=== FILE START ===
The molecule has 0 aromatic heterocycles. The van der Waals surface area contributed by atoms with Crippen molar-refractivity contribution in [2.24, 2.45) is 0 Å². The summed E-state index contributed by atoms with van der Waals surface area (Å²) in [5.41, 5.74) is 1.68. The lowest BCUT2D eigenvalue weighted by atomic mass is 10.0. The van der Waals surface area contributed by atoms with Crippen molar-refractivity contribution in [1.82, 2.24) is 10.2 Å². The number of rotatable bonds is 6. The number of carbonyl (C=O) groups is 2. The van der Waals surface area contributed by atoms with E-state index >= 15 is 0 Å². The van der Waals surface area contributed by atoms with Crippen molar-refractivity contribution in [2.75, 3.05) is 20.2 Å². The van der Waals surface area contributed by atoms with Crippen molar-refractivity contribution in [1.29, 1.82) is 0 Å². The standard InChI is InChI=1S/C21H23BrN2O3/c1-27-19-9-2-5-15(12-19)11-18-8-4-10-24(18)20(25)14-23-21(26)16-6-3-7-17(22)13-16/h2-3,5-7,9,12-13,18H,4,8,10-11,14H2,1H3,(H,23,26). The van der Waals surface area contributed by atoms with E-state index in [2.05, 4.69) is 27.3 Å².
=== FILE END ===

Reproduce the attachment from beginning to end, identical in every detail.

The molecule has 0 aromatic heterocycles. The van der Waals surface area contributed by atoms with Crippen molar-refractivity contribution in [2.24, 2.45) is 0 Å². The summed E-state index contributed by atoms with van der Waals surface area (Å²) in [5.41, 5.74) is 1.68. The lowest BCUT2D eigenvalue weighted by atomic mass is 10.0. The van der Waals surface area contributed by atoms with Crippen molar-refractivity contribution in [1.82, 2.24) is 10.2 Å². The number of rotatable bonds is 6. The number of carbonyl (C=O) groups is 2. The van der Waals surface area contributed by atoms with E-state index >= 15 is 0 Å². The van der Waals surface area contributed by atoms with Crippen molar-refractivity contribution in [2.75, 3.05) is 20.2 Å². The van der Waals surface area contributed by atoms with Crippen molar-refractivity contribution in [1.29, 1.82) is 0 Å². The standard InChI is InChI=1S/C21H23BrN2O3/c1-27-19-9-2-5-15(12-19)11-18-8-4-10-24(18)20(25)14-23-21(26)16-6-3-7-17(22)13-16/h2-3,5-7,9,12-13,18H,4,8,10-11,14H2,1H3,(H,23,26). The van der Waals surface area contributed by atoms with E-state index in [2.05, 4.69) is 27.3 Å².